Standards Update, IEEE 1003.5: Ada-language Binding

Jeffrey S. Haemer jsh at
Sat Oct 21 09:08:44 AEST 1989

From: Jeffrey S. Haemer <jsh at>


            An Update on UNIX* and C Standards Activities

                            September 1989

                 USENIX Standards Watchdog Committee

                   Jeffrey S. Haemer, Report Editor

IEEE 1003.5: Ada-language Binding Update

Ted Baker <tbaker at> reports on the July 10-14, 1989
meeting in San Jose, California:

The Ada-language binding for 1003.1 is progressing steadily, though
behind schedule.  The group agreed to try to prepare a document for
the October meeting in Brussels that is ready for mock ballot.  Those
at the meeting will decide whether the document has achieved this
goal.  If not, we will try again at the January meeting in New Orleans.

The slow progress is mainly due to the long time between meetings and
the limited workforce available to do the writing. The members, all
volunteers, must steal time for POSIX from their "real" (i.e.  paying)
jobs.  Attending quarterly meetings already puts most members near the
limit of time they can spare.

Most significant technical issues seem to be resolved; the remaining
controversies center on almost-religious issues, such as the exact
grouping of interface declarations into Ada packages, naming,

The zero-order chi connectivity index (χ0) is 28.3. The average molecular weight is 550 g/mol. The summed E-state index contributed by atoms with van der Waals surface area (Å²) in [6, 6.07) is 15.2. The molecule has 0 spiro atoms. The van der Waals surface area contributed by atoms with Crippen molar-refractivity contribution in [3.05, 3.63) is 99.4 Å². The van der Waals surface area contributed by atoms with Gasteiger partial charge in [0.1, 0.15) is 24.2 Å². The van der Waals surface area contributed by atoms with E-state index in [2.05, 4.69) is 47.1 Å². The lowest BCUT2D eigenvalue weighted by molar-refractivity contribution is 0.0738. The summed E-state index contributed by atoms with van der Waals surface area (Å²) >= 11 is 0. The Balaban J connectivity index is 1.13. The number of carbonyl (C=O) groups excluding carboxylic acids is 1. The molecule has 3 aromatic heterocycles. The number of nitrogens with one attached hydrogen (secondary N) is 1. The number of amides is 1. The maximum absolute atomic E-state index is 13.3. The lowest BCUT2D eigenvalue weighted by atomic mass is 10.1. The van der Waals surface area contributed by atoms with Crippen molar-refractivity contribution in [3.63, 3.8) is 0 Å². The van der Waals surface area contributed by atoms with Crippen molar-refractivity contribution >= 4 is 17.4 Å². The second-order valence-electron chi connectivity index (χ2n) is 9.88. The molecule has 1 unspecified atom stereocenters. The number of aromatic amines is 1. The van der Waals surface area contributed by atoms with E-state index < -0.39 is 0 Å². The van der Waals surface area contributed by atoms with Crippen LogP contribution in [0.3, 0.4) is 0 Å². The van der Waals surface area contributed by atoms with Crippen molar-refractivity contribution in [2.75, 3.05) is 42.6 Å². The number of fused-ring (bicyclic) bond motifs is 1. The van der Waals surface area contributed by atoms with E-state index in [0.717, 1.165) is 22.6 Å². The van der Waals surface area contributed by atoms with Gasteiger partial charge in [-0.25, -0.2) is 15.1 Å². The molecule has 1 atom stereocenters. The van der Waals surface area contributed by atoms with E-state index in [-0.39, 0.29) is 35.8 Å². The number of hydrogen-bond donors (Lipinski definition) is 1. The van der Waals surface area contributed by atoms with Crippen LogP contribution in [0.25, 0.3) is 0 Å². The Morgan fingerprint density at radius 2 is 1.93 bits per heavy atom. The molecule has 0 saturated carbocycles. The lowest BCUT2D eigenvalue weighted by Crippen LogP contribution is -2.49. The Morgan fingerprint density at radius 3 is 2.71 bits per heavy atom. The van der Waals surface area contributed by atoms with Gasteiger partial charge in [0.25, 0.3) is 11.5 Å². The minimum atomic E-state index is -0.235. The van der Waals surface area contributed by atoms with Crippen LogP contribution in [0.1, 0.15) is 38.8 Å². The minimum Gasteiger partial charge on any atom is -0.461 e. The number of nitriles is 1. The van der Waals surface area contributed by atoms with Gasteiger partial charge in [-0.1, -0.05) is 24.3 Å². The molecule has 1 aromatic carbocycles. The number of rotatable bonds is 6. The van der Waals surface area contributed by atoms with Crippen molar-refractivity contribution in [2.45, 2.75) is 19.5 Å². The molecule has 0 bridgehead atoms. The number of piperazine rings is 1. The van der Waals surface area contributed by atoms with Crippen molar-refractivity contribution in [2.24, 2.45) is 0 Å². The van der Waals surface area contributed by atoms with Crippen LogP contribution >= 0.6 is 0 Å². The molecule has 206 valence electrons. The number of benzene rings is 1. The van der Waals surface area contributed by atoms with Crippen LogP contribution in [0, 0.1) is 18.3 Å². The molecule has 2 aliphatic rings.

capitalization conventions, and where to strike the balance between
providing full functionality and idiot-proofing the interface.

Each chapter has been assigned to a person for review and editing,
based on decisions made at the San Jose meeting.  Quite a lot of
writing still needs to be done.  Chapter 7 ("Device- and Class-
Specific Functions" --i.e. terminal interfaces) is still empty, and
some others are still mostly just Ada code, with no discussion.  Most
of the rationale remains to be written.  Mitch Gart has agreed to
coordinate this, including a chapter on "meta-issues" -- design
decisions affecting the entire interface.  David Emery will combine
the chapters to produce the next draft.

Interaction with 1003.4 (Real-Time Extensions) has heated up, with
1003.4's consideration of support for multi-threaded processes.  Ada
language implementations must support multiple tasks (i.e. threads)


  * UNIX is a registered trademark of AT&T in the U.S. and other

September 1989 Standards Update      IEEE 1003.5: Ada-language Binding

                                - 2 -

within a POSIX process, to comply with the Ada language standard.
Neither the 1003.1 standard nor the 1003.4 draft that just completed
mock balloting supports multithreaded processes, so the Ada
implementor is currently forced to hack out some sort of internal
concurrency scheme, with its own layer of dispatching, for each Ada
process.  This tends to run aground when one Ada task makes a blocking
system call, since the whole process is forced to wait.  Naturally,
Ada implementors and users would be pleased if the POSIX interface
provided for concurrency within a process.

The Ada group is very interested in the threads proposal, and most
members would like to see some support for threads in the 1003.4
standard that goes to formal ballot.  Some members are a little bit
concerned that those working on the proposal may not understand Ada
tasking well enough to insure that the proposed threads will be